Stories from Abroad

Stories from Abroad

If you have any interesting stories from abroad, please send them to info@cavandiaspora.com

Home from the Bog

Late 1940’s Cavan, Ireland

Submitted by John J. Kennedy

In this late 1940’s photograph, I am pictured with my Father, Francie Kennedy as we returned from Rosie McGurran’s bog with a load of turf. Rosie McGurran’s bog was in the townland of Stranamorth, Blacklion in West Cavan, Ireland.

If you look closely you will notice that the donkey has a pair of creels on his back, which are packed full of turf. The creels were made locally with sally rods which were woven tightly together. Using a donkey with creels had many advantages because they were able to work in any type of ground; in most cases you would not dare bring a donkey and cart into a soft boggy cutaway or the wheels would sink. Because we did not have a bog of our own, my father paid Rosie McGurran a small fee each year for the use of her bog, which was located a few miles from our house. In some cases, a few loads of turf would be considered full payment for the year.   Read More

EDDIE FITZPATRICK

 1927-2014

 Submitted by Edward P Fitzpatrick, MD

Eddie Fitzpatrick was born September 16,1927, the 9th of 11 children and the 8th son of Mary Fitzpatrick (nee Cullen), and Peter Fitzpatrick of Leglass, Glangevlin in west Cavan.  Eddie had two younger sisters, Mary Neary and Rose Maguire (d2017), an older sister Annie Sammon (d 2013), an older brother Michael died accidently while training a horse at 16 yrs of age.  From this family of 11, only his youngest sister Mary Neary is still with us.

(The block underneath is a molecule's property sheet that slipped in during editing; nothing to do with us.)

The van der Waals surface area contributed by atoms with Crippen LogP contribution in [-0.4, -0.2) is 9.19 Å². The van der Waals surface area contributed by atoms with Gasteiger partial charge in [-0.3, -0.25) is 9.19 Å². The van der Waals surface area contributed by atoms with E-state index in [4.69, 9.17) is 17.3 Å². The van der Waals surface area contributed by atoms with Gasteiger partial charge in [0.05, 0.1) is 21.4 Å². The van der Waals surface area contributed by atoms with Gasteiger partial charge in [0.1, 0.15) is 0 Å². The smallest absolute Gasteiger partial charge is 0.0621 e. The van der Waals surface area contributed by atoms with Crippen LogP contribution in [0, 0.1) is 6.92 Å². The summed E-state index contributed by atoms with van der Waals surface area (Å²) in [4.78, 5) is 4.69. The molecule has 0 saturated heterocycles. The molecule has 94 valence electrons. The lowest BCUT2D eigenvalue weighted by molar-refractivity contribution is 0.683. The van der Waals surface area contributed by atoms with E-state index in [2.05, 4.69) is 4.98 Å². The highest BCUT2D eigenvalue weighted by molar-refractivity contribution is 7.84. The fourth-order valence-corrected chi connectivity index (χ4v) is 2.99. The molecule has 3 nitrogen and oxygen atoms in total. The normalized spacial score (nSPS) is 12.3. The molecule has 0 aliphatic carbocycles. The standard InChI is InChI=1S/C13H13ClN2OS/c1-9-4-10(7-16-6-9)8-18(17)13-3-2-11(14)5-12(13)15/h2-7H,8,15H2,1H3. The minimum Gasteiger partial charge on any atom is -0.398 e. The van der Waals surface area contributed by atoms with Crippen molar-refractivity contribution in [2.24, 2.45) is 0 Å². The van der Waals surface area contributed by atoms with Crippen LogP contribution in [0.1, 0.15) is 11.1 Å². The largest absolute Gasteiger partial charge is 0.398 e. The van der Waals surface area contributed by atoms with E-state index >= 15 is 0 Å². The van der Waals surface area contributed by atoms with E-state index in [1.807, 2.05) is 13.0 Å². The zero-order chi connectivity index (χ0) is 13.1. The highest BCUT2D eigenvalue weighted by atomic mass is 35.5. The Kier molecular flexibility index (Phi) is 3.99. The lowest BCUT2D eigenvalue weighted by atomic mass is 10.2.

Needless to say raising a family of 11 children at the foothills of the Cuilcagh Mountain was a tough and hardscrabble existence.  My father attended Tullycastle national school until the age of 13.  To make ends meet he and his brothers would cross into Northern Ireland, over the Cuilcagh mountain and smuggle flour and sugar in 30-40 pound bags, carrying these bags 7-8 miles over mountain terrain, so they could make a few shillings selling them in the free state.  After finishing school he was sent to work in Fermanagh for his oldest brother Paddy who had a small farm.  My dad worked there until he emigrated to the US at the age of 19 in 1947.  Read more...